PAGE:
A beaming Denny Hamlin hoists the trophy for the Heluva Good! Sour Cream Dips 400 at Michigan International Speedway . It was his second consecutive Sprint Cup victory after winning at Pocono.
The Blade/Lori King
Buy This Image
Following serious surgery, it appears that Denny Hamlin's knee is fine, his accelerator foot strong, and we can only surmise that his jump shot remains solid.
BROOKLYN, Mich. - Before the start of the 2010 Sprint Cup schedule, Denny Hamlin was informally knighted as the guy most likely to unseat four-time champion Jimmie Johnson. A serious knee injury in a pickup basketball game in January radically changed that projection and put Hamlin's entire season in doubt.
He first tried to postpone the needed surgery, while there were grim projections about his ability to withstand the rigors and physical demands of the long races while in rehab. The knee refused to cooperate, so late in March Hamlin let the doctors do their work, and he has been about his ever since.
Hamlin dominated the Heluva Good! Sour Cream Dips 400 yesterday, pulling away from the field several times at Michigan International Speedway for his fifth win of the season. It appears that his knee is fine, his accelerator foot strong, and we can only surmise that his jump shot remains solid.
"I didn't think that we would have the kind of success we're having, so soon," said Hamlin, who never missed a race despite going under the knife six events into the season.
"The pain level was so bad that I just didn't know. It was unbearable. But now, it seems like the healthier I get, the more I can concentrate on the race car."
A crowd of about 95,000 watches Denny Hamlin lead the field. The crowd was larger than last June's race at MIS.
Hamlin, who also won last week at Pocono, was in a league of his own yesterday at MIS. He led pole-sitter Kurt Busch by more than three seconds 75 laps into the race, fell back momentarily when a fuel pressure problem hit, and then moved quickly back to the lead. Other than a couple of times when the field cycled through the pits, Hamlin was untouchable. His lead was more than five seconds with 50 laps left and pushing 10 seconds with 35 laps to go.
"Even though it looked strong, it is not as easy as it looked today," Hamlin said. "We just did everything we were supposed to do to win. We've worked very, very hard to get to where we are."
Kurt Busch sparred with Hamlin at times and led for 60 laps, mostly through the first half of the race, but he readily admitted that Hamlin's FedEx Ground No. 11 Toyota was the clear class of the field.
"This is a track that will test you in all areas, and that's why when one guy figures it out, they just pull away," Busch said. "If you miss by just a little bit, somebody's going to blow by you. We felt like we had things going our way. But as the race progressed, other guys got better than us. That's what this game is about."
When the fourth and final caution of the race came out with just 14 laps to go, Hamlin was able to hold off runner-up Kasey Kahne in the restart and then pull away a last time and win by 1.246 seconds.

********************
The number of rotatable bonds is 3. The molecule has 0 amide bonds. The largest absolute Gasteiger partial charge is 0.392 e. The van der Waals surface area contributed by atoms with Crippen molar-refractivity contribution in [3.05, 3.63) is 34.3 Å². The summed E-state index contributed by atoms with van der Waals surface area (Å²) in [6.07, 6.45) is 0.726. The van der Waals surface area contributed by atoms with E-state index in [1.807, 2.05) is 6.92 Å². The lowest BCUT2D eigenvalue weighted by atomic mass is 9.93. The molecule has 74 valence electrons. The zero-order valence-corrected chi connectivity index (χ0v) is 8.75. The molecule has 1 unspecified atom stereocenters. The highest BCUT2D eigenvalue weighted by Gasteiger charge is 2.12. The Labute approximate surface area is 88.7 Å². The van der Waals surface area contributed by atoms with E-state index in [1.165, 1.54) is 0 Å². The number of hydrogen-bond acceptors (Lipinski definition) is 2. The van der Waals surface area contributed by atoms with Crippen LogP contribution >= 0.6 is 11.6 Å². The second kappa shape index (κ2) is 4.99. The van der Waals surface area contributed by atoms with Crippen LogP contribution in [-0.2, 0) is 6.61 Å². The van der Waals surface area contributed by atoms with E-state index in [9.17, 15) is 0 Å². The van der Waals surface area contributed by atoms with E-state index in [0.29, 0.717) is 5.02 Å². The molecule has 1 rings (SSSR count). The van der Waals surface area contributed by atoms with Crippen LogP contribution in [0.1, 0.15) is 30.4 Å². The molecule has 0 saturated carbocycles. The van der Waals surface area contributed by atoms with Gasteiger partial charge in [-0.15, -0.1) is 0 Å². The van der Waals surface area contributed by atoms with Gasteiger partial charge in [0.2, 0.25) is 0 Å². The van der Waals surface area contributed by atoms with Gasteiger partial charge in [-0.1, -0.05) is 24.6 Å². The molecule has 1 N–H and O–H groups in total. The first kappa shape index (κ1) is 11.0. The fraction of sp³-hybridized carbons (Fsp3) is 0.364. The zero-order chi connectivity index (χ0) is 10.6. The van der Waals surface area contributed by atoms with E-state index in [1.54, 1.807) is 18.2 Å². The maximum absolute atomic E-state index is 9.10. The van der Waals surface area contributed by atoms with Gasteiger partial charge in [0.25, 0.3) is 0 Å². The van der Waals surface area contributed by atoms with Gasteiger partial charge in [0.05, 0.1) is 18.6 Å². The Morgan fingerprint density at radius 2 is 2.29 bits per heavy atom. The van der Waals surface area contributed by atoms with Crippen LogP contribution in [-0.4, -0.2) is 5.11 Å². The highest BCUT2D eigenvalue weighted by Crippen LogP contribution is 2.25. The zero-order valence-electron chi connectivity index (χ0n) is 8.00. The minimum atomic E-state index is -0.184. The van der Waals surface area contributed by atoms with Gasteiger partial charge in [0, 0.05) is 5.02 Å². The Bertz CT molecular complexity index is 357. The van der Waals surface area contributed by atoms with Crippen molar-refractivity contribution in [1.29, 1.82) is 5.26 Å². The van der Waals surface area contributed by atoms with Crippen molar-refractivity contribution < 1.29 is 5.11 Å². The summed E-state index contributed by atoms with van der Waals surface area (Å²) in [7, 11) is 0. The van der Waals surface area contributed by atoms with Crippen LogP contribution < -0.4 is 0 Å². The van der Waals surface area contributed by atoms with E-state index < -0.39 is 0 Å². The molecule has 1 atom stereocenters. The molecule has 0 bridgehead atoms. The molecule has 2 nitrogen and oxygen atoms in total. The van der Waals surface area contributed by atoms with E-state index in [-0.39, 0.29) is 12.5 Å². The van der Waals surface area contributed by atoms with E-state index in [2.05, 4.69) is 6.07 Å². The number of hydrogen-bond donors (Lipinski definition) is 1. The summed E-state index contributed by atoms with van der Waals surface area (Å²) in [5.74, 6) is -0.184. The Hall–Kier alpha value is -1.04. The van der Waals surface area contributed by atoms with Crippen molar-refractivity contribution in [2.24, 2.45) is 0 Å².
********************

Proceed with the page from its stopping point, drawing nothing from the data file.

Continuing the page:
"Anything can happen," Hamlin said about the battle with Kahne. "I knew a caution was coming out. We've got to do what's right for the fans and they need to see a great race at the end. The best car won and that's all you can ask for."
Kahne, who is without a win this season and stuck deep in the points standings, led the five Fords that finished in the top 12. Kahne led just six laps, but was in contention throughout the afternoon.
"We stayed up front and kind of did what we wanted and did what we could all day, but Denny was just a little better at the end," Kahne said. "It was nice to put a full race together and actually feel like a Cup team. I didn't like watching Denny drive away from me, but I wasn't surprised when he did. We had a terrific effort, but the No. 11 car was just a touch better."
Hamlin said he had plenty of opportunities to consider the challenges that laid ahead during his rehabilitation, when he spent most of his time away from the track resting his knee.
"Sitting on the couch for weeks on end makes you think," he said. "I was determined to come back strong, and I think it made me focus more on what we needed to do to improve. It's funny, but it seems like the more success we get, the hungrier it makes me. It's in my blood."
Hamlin said his team had been inconsistent with its performance through the rounds of practice earlier in the weekend at MIS, but found all of the answers it was looking for by the time the race was 50 laps old.
"We just bounced back and forth with stuff with the car, but we knew once the green flag dropped we'd have a car we could race with," he said. "And when we got out front, it was amazingly fast. It was just a flawless day for our race team."
Hamlin, whose five wins and seven top five finishes lead the Sprint Cup drivers, said he can't take the credit for the dramatic recovery he has made.
"I just find myself thinking in the middle of the race that it is just unbelievable how good we are this year," he said. "But it's not just myself - it's a team effort."
Spoken like the semi-retired basketball player Hamlin's race crew hopes he is.
Contact Matt Markey at: